I'm finally reading the original Kurtzman-era MAD comix for the first time (via The MAD Archives, volumes 1-4, in hardcover from DC). In issue #11 Kurtzman introduced the concept of detournment to millions of Americans with "Murder the Husband! / Murder the Story!", in which he recycles a three-page potboiler from a different comic book, then runs it a second time with completely new dialogue. Yes, it was basically a cheap way not to have to draw six new pages of art. It's still genius. In the improved version of the story, the lead character has some much more interesting motivation ("Say, Melvin! How about rowing out to that bottomless spot on the lake?... I'd like to build a BOTTOM on that bottomless spot!") and his friend/victim retains an impressive air of mystery through his use of foreign-language gibberish ("της τελε. ής προεξήρχεν όΣεϐ...КИТАЯ В СОСТАВ ПРОТИВ ДOПУШEHИЯ Indian gum tickets?")
Kurtzman took the concept and ran with it in his series of "Political Analysis" one-pagers in later issues: announcing in dour prose that the magazine was about to take a turn into sober commentary on important world issues of the day, then dumping the reader into an untranslated page of foreign-language text (Greek in issue #13, Hungarian in issue #14, and Chinese in issue #15).
MAD #13 (July, 1954): "Political Analysis - Greece"
MAD #14 (August, 1954): "Political Analysis - Hungary"
MAD #15 (September, 1954): "Political Analysis - China"
I was curious whether there might be anything of interest there, so I scanned those pages and did optical character recognition. Thanks to Google Translate, I can confirm what we've suspected all these years, that this word salad is all random shit that Kurtzman surely clipped from whatever foreign-language periodicals were at hand in the newsstands of New York City. (The Greek text mentions Truman and the Laity Congress; the Hungarian text is about conductor Fritz Reiner; and the Chinese text is something about military blockades, smelters, and Pearl Buck.) Naturally readers picked up on this and started writing to the editors in foreign languages.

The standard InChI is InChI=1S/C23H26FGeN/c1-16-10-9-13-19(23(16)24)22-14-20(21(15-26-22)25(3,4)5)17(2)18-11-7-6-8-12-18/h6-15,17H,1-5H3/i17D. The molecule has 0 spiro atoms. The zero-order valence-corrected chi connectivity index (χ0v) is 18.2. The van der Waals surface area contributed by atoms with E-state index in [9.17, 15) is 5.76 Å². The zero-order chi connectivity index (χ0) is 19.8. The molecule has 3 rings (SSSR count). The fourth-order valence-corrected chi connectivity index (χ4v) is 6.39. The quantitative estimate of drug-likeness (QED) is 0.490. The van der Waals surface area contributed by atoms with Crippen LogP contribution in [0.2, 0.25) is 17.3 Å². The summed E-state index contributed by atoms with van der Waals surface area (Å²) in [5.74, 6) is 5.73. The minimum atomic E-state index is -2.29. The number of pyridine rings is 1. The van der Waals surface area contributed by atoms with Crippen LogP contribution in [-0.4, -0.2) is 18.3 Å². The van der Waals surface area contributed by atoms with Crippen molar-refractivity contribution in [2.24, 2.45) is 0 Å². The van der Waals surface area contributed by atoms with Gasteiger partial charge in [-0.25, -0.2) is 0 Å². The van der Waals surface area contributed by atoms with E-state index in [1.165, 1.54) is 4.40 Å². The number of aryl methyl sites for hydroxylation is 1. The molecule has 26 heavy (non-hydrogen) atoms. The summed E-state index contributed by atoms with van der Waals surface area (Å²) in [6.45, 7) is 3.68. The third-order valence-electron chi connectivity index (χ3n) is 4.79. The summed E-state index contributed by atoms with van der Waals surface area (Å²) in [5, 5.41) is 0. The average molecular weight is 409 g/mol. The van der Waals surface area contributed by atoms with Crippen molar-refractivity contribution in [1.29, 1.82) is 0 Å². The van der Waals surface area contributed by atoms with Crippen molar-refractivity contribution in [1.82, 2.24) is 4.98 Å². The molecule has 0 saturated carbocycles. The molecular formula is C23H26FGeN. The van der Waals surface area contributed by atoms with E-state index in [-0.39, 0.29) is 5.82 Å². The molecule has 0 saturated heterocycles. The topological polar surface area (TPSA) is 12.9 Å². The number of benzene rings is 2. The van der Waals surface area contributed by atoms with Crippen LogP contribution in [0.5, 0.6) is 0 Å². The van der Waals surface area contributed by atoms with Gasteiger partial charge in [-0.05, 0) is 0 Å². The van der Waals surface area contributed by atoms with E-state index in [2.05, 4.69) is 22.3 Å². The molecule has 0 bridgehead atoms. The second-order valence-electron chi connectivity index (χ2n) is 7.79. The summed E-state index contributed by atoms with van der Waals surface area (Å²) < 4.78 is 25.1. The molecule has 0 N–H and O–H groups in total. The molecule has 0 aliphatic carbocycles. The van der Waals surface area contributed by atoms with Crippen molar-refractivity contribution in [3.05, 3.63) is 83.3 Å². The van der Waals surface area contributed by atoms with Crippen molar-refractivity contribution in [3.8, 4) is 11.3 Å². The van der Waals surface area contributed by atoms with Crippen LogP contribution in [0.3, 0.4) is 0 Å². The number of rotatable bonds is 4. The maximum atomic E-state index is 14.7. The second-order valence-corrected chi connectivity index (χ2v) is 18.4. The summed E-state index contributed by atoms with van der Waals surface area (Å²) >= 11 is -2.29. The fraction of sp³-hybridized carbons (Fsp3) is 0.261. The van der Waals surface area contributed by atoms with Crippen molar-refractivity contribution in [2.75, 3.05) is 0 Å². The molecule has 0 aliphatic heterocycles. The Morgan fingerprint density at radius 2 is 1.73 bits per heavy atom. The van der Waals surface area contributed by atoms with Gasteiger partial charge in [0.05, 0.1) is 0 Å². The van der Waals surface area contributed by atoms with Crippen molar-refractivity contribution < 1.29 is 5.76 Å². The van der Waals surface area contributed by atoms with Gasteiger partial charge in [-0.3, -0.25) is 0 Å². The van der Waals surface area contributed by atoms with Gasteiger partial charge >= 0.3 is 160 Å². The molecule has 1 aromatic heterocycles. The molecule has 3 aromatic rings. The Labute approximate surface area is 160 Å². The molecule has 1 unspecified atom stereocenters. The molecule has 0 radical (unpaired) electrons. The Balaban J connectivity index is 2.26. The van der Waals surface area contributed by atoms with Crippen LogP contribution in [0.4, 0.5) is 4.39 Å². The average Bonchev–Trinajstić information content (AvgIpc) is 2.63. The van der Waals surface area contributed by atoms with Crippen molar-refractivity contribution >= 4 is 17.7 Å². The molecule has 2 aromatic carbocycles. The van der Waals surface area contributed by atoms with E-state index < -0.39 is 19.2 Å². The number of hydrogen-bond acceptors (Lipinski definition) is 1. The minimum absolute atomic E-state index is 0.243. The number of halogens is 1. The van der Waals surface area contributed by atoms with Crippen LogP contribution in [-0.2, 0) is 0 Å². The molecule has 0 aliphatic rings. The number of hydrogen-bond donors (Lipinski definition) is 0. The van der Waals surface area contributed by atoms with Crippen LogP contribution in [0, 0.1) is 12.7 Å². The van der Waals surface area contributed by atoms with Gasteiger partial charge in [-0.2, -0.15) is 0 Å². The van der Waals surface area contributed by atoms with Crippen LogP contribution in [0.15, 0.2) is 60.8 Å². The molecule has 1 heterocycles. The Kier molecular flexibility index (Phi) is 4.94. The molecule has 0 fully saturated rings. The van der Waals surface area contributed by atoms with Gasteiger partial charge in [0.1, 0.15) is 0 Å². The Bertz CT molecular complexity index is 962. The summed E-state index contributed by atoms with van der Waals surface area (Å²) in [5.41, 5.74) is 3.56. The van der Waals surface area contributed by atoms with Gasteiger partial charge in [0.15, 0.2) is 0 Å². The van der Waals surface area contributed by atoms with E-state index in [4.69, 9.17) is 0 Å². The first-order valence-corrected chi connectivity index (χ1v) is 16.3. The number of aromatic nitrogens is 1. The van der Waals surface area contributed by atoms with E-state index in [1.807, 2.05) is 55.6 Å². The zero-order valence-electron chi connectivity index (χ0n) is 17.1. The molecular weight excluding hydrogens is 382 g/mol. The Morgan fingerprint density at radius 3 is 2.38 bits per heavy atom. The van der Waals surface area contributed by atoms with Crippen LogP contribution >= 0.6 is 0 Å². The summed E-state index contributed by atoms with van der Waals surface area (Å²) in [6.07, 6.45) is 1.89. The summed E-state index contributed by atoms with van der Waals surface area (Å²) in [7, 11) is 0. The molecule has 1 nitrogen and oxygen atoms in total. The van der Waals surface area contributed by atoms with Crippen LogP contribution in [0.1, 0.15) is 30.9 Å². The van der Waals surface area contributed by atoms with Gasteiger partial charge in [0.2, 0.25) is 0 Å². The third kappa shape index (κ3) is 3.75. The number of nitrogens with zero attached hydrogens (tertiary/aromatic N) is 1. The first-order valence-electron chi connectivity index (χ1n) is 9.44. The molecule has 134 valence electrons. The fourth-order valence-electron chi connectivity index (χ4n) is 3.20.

MAD #15 (September 1954), letters page: "I live in ancient Rome, so MAD is often hard to find.")
I got particularly hung up on issue #14 (August 1954) where there's a creature of an entirely different cryptographic stripe: in the "Mad Mumblings" section there's a letter from a reader written entirely in a symbolic cipher.
The author, "Gene Kelly" of Wagoner, Oklahoma, signed the letter in both ciphertext and plaintext, thus giving away the ciphers for the letters G, E, N, K, L, and Y. Assuming it's a 1:1 alphabetic substitution cipher (which indeed it is), that's more than enough clues to decipher the full alphabet, which the editors clearly did, since they respond to Gene in his own cipher. It's hard to Google the ciphertext since the characters are mostly not available in ASCII, so I went ahead and deciphered the letter (plus some additional letters printed three months later in MAD #17, in which three smart-alecs wrote in using Gene's code). I can't believe no one's put this on the internet yet, but apparently such is the case! So, for the curious, here's the ciphertext and plaintext versions of all the letters:
The cipher key (the letters J, Q, X, and Z were never used)
MAD #14 (August, 1954)
MAD #17 (November, 1954)